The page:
Sometimes a Photograph is as Much About the Photographer as it is the Scene Being Potrayed

CP 1293 at Pearl

Sometimes you see in a photograph something you didn’t see and/or understand at the time that you made the image. That something may tell you something about yourself.

That happened to me recently as I reviewed slides that I had made during an Akron Railroad Club steam excursion on the Ohio Central on Oct. 4, 2003. The trip featured former Canadian Pacific No. 1293 pulling the train from Sugarcreek to Morgan Run.

The train had halted at Pearl and many of the passengers disembarked to watch and/or photograph the photo runby.

Unloading had occurred at the crossing of a driveway that led to a cheese company store. A photo line then formed on that road.

There is an open grass field between the tracks and the cheese store and some folks stood in various places in that field behind the photo line.

On Photography Logo-xI walked to the far end of the field and stood in some brush just beyond the edge of that field where the property owner had stopped mowing the grass.

I don’t clearly remember why I did that. I had been at photo runbys involving steam locomotives before and was aware of the common practice of establishing a photo line.

I had stood in photo lines myself. I had also stood apart from photo lines because I wanted to get my “own” angle on the image.

But on this day I seemed oblivious to the existence of the photo line.

I have a vague recollection of having walked far from the photo line in an effort to create some open space.

But, as you can see in the image above, that plan was foiled when three folks stepped up close to the edge of the ballast of the tracks with the apparent same idea that I had.

I wasn’t pleased, but not necessarily upset. The behavior of people at photo runbys can be an interesting study in itself.

The guy wearing the hat must have seen me for he kneeled down in order to become less of an obstruction.

It wasn’t until I was reviewing this image that I realized that my standing far away from the photo line says something about me that transcended my desire for a good image.

At the time of this trip, I had been a member of the ARRC for less than two months.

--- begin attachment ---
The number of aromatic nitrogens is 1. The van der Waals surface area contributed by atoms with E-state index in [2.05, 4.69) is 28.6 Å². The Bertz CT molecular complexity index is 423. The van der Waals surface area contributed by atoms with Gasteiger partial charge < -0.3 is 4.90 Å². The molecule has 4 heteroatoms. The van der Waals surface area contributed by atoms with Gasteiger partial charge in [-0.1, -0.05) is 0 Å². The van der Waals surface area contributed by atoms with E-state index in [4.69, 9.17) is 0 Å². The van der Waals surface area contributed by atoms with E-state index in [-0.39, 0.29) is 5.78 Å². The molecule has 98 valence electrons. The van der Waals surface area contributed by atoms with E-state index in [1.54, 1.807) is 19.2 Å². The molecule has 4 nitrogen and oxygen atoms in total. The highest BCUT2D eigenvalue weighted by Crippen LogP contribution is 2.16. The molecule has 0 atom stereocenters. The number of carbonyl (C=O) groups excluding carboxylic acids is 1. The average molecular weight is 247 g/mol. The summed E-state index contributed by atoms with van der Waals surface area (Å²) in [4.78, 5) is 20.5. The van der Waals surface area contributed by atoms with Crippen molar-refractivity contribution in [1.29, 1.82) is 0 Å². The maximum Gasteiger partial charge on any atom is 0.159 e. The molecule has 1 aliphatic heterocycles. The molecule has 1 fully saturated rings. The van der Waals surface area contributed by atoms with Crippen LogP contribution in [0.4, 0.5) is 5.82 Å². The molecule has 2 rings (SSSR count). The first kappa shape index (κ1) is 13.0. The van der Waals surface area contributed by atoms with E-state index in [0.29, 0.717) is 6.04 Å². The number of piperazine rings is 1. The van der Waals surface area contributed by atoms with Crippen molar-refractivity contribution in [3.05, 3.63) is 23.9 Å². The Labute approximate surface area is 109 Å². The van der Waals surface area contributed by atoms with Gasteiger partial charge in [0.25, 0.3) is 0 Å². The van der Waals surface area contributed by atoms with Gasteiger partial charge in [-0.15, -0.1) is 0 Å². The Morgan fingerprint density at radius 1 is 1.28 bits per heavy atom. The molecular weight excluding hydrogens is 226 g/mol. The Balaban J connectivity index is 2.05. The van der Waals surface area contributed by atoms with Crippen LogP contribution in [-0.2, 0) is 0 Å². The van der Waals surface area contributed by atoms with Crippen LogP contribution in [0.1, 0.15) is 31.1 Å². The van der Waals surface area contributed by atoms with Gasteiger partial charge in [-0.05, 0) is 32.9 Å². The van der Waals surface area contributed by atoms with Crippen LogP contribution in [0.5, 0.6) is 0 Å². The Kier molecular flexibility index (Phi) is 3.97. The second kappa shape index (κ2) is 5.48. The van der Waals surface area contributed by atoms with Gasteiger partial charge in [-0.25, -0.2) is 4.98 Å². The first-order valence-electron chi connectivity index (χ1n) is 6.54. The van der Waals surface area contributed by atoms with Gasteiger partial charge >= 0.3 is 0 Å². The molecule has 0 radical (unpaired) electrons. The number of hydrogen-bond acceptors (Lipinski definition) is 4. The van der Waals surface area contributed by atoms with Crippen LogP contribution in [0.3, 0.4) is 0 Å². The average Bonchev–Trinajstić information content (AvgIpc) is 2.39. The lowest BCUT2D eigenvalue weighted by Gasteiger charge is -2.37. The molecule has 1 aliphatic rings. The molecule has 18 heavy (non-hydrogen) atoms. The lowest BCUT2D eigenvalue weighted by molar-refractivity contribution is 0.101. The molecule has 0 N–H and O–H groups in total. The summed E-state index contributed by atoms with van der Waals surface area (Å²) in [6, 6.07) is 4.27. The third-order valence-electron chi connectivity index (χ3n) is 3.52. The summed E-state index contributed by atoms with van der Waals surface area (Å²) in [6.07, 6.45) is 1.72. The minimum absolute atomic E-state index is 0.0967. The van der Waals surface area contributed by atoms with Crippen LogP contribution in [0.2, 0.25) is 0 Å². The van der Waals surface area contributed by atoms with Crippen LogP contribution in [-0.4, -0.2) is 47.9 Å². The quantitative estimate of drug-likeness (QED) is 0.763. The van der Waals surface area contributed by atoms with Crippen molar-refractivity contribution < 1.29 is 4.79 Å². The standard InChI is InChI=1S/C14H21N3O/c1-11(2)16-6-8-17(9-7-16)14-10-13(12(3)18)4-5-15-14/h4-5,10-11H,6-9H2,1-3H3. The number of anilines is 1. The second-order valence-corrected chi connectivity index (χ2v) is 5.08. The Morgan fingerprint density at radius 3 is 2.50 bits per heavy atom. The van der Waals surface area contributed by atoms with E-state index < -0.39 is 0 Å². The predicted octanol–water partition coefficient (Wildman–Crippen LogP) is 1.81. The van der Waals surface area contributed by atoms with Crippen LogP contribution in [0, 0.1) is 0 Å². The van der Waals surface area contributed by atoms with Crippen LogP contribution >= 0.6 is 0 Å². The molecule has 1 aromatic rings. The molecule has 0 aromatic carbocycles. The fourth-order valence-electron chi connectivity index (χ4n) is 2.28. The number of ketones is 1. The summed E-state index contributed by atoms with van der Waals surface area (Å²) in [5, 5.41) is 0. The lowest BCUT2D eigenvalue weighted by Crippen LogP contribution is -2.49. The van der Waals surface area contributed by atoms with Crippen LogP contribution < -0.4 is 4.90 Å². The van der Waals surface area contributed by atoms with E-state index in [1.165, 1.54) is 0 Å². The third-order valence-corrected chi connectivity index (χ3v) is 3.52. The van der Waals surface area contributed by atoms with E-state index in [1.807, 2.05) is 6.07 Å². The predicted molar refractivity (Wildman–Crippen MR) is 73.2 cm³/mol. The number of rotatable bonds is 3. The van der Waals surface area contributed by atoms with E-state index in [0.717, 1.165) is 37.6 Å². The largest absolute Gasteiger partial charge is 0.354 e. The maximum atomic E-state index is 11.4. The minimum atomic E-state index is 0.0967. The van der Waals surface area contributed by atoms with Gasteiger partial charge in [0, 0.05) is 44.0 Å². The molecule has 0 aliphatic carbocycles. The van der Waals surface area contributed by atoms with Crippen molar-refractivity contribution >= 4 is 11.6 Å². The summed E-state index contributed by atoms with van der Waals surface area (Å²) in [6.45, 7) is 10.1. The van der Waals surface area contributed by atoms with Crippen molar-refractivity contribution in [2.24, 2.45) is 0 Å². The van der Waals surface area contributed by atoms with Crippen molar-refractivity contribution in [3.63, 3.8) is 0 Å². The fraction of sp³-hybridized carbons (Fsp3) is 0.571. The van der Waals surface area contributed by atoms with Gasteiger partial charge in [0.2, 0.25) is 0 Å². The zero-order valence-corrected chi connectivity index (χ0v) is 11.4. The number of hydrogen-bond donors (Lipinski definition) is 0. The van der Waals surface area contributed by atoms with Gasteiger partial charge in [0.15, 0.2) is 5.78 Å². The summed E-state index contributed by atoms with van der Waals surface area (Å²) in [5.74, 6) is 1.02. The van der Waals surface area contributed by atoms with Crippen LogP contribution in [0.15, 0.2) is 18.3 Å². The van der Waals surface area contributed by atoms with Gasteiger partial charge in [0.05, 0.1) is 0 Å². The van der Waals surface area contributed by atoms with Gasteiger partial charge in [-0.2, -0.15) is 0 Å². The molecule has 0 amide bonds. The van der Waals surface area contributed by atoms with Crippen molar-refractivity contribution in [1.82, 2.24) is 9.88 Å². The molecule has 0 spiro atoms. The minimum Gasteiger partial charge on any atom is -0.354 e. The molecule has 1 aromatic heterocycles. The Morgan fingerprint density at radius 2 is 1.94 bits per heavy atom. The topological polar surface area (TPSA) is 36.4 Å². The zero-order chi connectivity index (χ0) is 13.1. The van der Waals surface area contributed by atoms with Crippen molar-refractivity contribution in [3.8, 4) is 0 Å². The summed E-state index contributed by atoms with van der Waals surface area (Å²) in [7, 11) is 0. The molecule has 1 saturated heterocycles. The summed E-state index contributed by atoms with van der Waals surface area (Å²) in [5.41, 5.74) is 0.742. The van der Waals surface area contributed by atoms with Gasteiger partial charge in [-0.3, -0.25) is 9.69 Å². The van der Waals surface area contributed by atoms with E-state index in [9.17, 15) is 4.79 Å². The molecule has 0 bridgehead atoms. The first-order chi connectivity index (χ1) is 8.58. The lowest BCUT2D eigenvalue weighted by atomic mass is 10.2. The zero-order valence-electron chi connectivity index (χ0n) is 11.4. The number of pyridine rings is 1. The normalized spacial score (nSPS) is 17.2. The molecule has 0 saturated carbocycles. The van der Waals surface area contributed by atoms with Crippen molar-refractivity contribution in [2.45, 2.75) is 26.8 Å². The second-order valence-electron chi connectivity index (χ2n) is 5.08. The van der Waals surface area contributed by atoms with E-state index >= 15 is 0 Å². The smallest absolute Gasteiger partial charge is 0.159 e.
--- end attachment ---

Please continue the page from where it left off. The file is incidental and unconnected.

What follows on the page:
I knew just one person in the club, the late David McKay, and recognized a few other faces I had seen at other railroad related events. But I didn’t know those people at the time.

I still felt like an outsider and my walking to the far end of the photo runby site probably reflected a subconscious lack of level of comfort with this group.

It was for that same reason that I skipped the dinner after the trip at the Swiss Hat restaurant in Sugarcreek.

I’ve also never been one to enjoy being in a crowd so that might have played a role in where I chose to stand.

Throughout the trip I mostly kept to myself and this photograph is a reminder of that.

The image also reminds me of why I’m glad that I now have a digital camera.

You may have noticed that the train is quite some distance from my location. “Best practices” composition techniques say that I should have waited a second or two longer before tripping the shutter.

But if you look at images that I made during this era, I was notorious for making photographs too soon. It is a common error made by novice photographers.

The train looks larger and closer in the viewfinder than it actually is. I have a lot of photographs with tons of “empty space” between me and the front of an oncoming train.

My Canon Rebel G camera could only expose one frame of film per second. My digital Canon 60D can expose five frames per second.

In a way, though, the presence of those bystanders who initially annoyed me saved the photograph.

Another way of looking at the image is that it is about what people do when they watch trains. It is not so much about the train itself even if that was my primary subject matter. In this image the train turned out to be secondary.

I still think this would be a better image if I had waited a little longer for the train to come to me. But if I had, it would not have the dramatic smoke action of this image.

I did make a photo of the locomotive much closer to where I was standing and the amount of smoke coming from the stack had greatly diminished.

By the time the 1293 got to the end of the field, the train had started to slow in preparation for a stop and back-up move.

In 2004, the ARRC had another steam trip on the Ohio Central with the 1293. By then I had gotten to know some people in the club and in fact had been approached about running for president because Dave planned to retire after 12 years in that position.

During the 2004 trip, I stood on the photo line with everyone else. I also went to dinner after the trip at the Swiss Hat and enjoyed talking with those at my table.

My comfort zone had greatly expanded to include even those in the ARRC I didn’t yet know.

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